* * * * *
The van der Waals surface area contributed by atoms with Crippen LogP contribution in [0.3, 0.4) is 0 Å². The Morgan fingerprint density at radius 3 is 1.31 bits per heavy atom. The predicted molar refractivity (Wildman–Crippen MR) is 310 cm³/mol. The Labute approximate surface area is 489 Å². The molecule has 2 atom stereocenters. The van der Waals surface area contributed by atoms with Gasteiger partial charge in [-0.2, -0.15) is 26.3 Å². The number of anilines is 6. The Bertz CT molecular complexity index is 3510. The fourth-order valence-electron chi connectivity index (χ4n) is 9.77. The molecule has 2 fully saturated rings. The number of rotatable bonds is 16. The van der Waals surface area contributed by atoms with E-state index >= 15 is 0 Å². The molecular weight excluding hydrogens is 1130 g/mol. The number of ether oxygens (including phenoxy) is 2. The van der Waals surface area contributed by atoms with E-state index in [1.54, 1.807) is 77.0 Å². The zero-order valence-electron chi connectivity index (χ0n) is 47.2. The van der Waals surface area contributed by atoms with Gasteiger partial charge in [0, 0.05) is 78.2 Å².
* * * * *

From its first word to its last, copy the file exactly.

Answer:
The van der Waals surface area contributed by atoms with Crippen LogP contribution in [0.3, 0.4) is 0 Å². The Morgan fingerprint density at radius 3 is 1.31 bits per heavy atom. The predicted molar refractivity (Wildman–Crippen MR) is 310 cm³/mol. The Labute approximate surface area is 489 Å². The molecule has 2 atom stereocenters. The van der Waals surface area contributed by atoms with Gasteiger partial charge in [-0.2, -0.15) is 26.3 Å². The number of anilines is 6. The Bertz CT molecular complexity index is 3510. The fourth-order valence-electron chi connectivity index (χ4n) is 9.77. The molecule has 2 fully saturated rings. The number of rotatable bonds is 16. The van der Waals surface area contributed by atoms with E-state index >= 15 is 0 Å². The molecular weight excluding hydrogens is 1130 g/mol. The number of ether oxygens (including phenoxy) is 2. The van der Waals surface area contributed by atoms with E-state index in [1.54, 1.807) is 77.0 Å². The zero-order valence-electron chi connectivity index (χ0n) is 47.2. The van der Waals surface area contributed by atoms with Gasteiger partial charge in [0, 0.05) is 78.2 Å².